Hildegarde The Arena
There is need for the youths to read and research on all these things so that they understand our yesterday in order for them to grasp the present and shape their future, because they are now in the driver’s seat to shape their destiny.
THE backlash on the “born-frees”(those born from 1980 onwards ) was so brutal. One reckless statement by some of them painted them all with the same brush: “Endai mundoisungirira pamakaisunungura, tigonoisunungura.” This was a daring statement, a slap in the face — challenging the very ethos and spirit of the liberation struggle. They were roundly condemned and called names.
Were the attacks justifiable? As we commemorate the 35th Independence anniversary this weekend under the theme, Zimbabwe@35: Consolidating Unity, Peace and Economic Sovereignty, the Herald spoke with a young man from Harare’s Mufakose suburb regarding his understanding of Zimbabwe’s Independence, the issues that affect youths, their involvement in the growth and development of the nation and the way forward and others.
Tichaona Chingwe (34) was born at Mufakose Maternity Clinic on May 20 1981 and with a chuckle he said, “I’m a carry-over from 1980, and my mother gave birth to me a month after celebrating Zimbabwe’s first Independence anniversary on April 18 1981. This is why I have vivid memories about how Zimbabwe attained its Independence and why we should never lose it.”
He added, “As a little boy, I remember that on Independence Day, we would get an early bath and be dressed up in our best clothes. Our parents would tell us that we were going to celebrate our Independence. I feel that we celebrated in style unlike now. Cattle were slaughtered. As a result, this made us not to forget. The partying continued at home with people playing music and dancing. It was done almost every year, No one looked at political parties. It was just celebrating Independence.
“But, if you check now, people celebrate on their own or go to the National Sports Stadium. There is very little cohesion, and some people will be busy going about their personal affairs,” he said.
Asked about who sponsored those celebrations, Tichaona remarked: “Our parents used to contribute, household by household, because everyone knew that they would have a share. Getting together and sharing wasn’t because you didn’t have food at your house, but people went to be merry. We were entertained by traditional dancers. It was so exciting and people would know that it was Independence Day.”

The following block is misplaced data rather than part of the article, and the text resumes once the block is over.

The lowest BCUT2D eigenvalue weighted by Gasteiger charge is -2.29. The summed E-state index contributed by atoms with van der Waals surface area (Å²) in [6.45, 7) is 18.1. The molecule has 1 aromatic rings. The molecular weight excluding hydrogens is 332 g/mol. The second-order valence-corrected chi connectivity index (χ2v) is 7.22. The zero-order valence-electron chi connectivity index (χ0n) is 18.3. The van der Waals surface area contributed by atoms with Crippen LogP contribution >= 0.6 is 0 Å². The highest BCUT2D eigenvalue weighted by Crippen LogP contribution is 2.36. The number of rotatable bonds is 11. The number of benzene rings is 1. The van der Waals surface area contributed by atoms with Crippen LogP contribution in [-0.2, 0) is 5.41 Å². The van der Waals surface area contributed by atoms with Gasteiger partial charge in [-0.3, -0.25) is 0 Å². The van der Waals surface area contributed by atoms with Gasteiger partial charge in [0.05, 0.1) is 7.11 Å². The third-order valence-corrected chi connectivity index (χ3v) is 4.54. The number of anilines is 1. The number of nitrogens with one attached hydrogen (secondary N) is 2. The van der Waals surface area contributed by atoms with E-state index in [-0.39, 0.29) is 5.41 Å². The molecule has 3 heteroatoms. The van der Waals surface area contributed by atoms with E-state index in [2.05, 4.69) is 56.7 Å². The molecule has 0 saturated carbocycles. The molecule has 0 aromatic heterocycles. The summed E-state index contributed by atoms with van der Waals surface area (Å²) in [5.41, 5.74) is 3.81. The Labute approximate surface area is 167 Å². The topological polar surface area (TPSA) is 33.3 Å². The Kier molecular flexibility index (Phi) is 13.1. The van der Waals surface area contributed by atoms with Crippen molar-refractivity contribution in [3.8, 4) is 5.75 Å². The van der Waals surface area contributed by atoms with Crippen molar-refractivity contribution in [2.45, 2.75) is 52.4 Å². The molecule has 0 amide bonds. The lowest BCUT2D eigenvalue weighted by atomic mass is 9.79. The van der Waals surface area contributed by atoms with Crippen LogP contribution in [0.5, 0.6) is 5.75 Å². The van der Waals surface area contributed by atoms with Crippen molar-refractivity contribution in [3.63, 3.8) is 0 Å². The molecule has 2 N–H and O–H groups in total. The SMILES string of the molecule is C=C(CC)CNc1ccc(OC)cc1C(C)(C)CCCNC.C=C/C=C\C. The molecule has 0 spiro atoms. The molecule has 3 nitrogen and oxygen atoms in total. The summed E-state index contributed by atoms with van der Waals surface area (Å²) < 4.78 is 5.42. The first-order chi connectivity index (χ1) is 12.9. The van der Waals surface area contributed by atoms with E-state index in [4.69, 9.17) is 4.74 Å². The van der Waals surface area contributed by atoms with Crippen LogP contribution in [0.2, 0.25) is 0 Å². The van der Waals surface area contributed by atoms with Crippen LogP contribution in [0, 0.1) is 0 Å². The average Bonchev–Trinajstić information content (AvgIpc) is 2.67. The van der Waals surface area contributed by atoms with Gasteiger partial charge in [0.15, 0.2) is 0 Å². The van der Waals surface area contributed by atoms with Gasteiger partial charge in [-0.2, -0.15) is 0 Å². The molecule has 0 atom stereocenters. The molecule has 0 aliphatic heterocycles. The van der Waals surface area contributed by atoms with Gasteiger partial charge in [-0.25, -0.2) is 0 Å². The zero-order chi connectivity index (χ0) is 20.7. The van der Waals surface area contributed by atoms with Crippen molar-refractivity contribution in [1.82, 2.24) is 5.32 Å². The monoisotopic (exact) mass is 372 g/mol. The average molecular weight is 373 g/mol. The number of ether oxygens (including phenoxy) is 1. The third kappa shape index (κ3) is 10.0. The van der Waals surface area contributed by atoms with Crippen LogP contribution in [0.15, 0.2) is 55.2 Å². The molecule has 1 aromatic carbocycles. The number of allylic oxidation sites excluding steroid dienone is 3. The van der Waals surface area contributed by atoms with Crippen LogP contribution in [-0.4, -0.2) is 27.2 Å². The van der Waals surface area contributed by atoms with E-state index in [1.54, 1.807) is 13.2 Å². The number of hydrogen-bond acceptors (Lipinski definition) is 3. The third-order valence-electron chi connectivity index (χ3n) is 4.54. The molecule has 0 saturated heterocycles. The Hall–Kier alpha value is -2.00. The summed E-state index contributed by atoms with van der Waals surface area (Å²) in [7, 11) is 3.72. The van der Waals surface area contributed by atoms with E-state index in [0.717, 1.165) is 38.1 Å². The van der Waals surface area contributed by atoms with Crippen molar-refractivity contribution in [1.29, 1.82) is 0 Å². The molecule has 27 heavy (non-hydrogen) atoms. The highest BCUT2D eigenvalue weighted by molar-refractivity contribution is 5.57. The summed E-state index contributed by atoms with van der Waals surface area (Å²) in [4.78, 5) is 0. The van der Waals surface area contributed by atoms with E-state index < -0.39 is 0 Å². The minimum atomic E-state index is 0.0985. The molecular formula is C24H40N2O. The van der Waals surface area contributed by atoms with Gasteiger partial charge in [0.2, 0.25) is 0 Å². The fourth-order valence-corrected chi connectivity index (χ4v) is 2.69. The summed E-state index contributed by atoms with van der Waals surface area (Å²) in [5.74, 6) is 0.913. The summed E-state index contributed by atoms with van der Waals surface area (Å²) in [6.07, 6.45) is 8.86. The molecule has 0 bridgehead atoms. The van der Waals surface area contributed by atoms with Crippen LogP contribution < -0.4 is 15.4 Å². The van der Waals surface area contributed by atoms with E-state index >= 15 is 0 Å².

Those who are familiar with Harare’s older high density suburbs know that Mufakose is adjacent to Marimba Park. In post-Independent Zimbabwe, Marimba Park’s status was that of one of the leafy suburbs of Harare. It was in Marimba Park that the later co-Prime Minister of Zimbabwe-Rhodesia, the late Bishop Abel Muzorewa stayed. We asked Tichaona that apart from the merry-making, what was it that he remembered about the history of Zimbabwe?
Tichaona said, “I heard that there was lots of racial discrimination and subjugation by white people. They placed restrictions on black people in terms of freedom of movement and association. Here in the townships, they would tell our parents that they had to register visitors. If they exceeded the recommended limit of people at each house, the visitor would have to go back that very day.
“This awakened people’s consciousness, as they realised that it was impractical. This is how the Second Chimurenga was born, from the First Chimurenga that was waged by the likes of Mbuya Nehanda. I also heard that there were some boys and girls from Mufakose who abandoned their education and joined the liberation struggle. They included my brother Patrick,” he said.
“My brother Patrick is a former freedom fighter who united with others to fight the oppression. There is no freedom if you are restricted from having your relatives at your house. I also heard that there was a farm called “kwaDzungu” where people would work, but would be given beans and dried kapenta fish. Instead of money, they were being given food rations, and you could not choose. You accepted what they gave you.
“If they saw a black person intruding on that farm (and our mothers used to fetch firewood there), before these houses were electrified, they were chased away. So, people got to a stage where they realised that the situation was no longer tenable. They had to fight the oppressor, until they defeated him, and we attained our Independence on April 18 1980.”